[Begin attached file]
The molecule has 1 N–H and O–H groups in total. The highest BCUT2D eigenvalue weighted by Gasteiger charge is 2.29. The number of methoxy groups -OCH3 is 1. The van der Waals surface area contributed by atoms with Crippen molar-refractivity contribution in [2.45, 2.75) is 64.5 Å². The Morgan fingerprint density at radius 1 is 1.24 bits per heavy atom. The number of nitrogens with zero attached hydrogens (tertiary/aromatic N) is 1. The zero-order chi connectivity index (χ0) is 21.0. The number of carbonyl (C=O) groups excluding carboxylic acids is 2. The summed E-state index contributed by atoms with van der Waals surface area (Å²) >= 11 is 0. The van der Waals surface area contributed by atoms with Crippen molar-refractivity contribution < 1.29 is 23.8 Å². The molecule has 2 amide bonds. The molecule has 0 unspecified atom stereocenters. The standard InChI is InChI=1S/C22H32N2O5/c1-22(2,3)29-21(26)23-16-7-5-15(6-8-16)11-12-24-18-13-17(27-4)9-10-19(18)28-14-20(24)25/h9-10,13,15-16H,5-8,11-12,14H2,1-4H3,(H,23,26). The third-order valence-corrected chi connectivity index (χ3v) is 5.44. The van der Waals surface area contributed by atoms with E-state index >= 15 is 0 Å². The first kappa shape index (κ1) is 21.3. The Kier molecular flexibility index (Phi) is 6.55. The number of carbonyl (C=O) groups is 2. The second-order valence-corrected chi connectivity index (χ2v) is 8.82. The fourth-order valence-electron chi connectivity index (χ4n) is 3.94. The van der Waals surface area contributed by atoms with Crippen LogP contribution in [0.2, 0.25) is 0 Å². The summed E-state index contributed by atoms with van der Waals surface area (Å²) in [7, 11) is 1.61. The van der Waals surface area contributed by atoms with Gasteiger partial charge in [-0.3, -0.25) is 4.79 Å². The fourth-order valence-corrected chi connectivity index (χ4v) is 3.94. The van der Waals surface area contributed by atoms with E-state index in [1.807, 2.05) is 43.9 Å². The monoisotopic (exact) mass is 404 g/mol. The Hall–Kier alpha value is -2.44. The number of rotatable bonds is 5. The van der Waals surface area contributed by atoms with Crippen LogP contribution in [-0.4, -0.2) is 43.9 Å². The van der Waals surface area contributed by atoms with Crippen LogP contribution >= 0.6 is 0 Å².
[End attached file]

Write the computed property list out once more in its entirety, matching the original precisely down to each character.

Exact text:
The molecule has 1 N–H and O–H groups in total. The highest BCUT2D eigenvalue weighted by Gasteiger charge is 2.29. The number of methoxy groups -OCH3 is 1. The van der Waals surface area contributed by atoms with Crippen molar-refractivity contribution in [2.45, 2.75) is 64.5 Å². The Morgan fingerprint density at radius 1 is 1.24 bits per heavy atom. The number of nitrogens with zero attached hydrogens (tertiary/aromatic N) is 1. The zero-order chi connectivity index (χ0) is 21.0. The number of carbonyl (C=O) groups excluding carboxylic acids is 2. The summed E-state index contributed by atoms with van der Waals surface area (Å²) >= 11 is 0. The van der Waals surface area contributed by atoms with Crippen molar-refractivity contribution < 1.29 is 23.8 Å². The molecule has 2 amide bonds. The molecule has 0 unspecified atom stereocenters. The standard InChI is InChI=1S/C22H32N2O5/c1-22(2,3)29-21(26)23-16-7-5-15(6-8-16)11-12-24-18-13-17(27-4)9-10-19(18)28-14-20(24)25/h9-10,13,15-16H,5-8,11-12,14H2,1-4H3,(H,23,26). The third-order valence-corrected chi connectivity index (χ3v) is 5.44. The van der Waals surface area contributed by atoms with E-state index >= 15 is 0 Å². The first kappa shape index (κ1) is 21.3. The Kier molecular flexibility index (Phi) is 6.55. The number of carbonyl (C=O) groups is 2. The second-order valence-corrected chi connectivity index (χ2v) is 8.82. The fourth-order valence-electron chi connectivity index (χ4n) is 3.94. The van der Waals surface area contributed by atoms with Crippen LogP contribution in [0.2, 0.25) is 0 Å². The summed E-state index contributed by atoms with van der Waals surface area (Å²) in [7, 11) is 1.61. The van der Waals surface area contributed by atoms with Gasteiger partial charge in [-0.3, -0.25) is 4.79 Å². The fourth-order valence-corrected chi connectivity index (χ4v) is 3.94. The van der Waals surface area contributed by atoms with E-state index in [1.807, 2.05) is 43.9 Å². The monoisotopic (exact) mass is 404 g/mol. The Hall–Kier alpha value is -2.44. The number of rotatable bonds is 5. The van der Waals surface area contributed by atoms with Crippen LogP contribution in [-0.4, -0.2) is 43.9 Å². The van der Waals surface area contributed by atoms with Crippen LogP contribution >= 0.6 is 0 Å².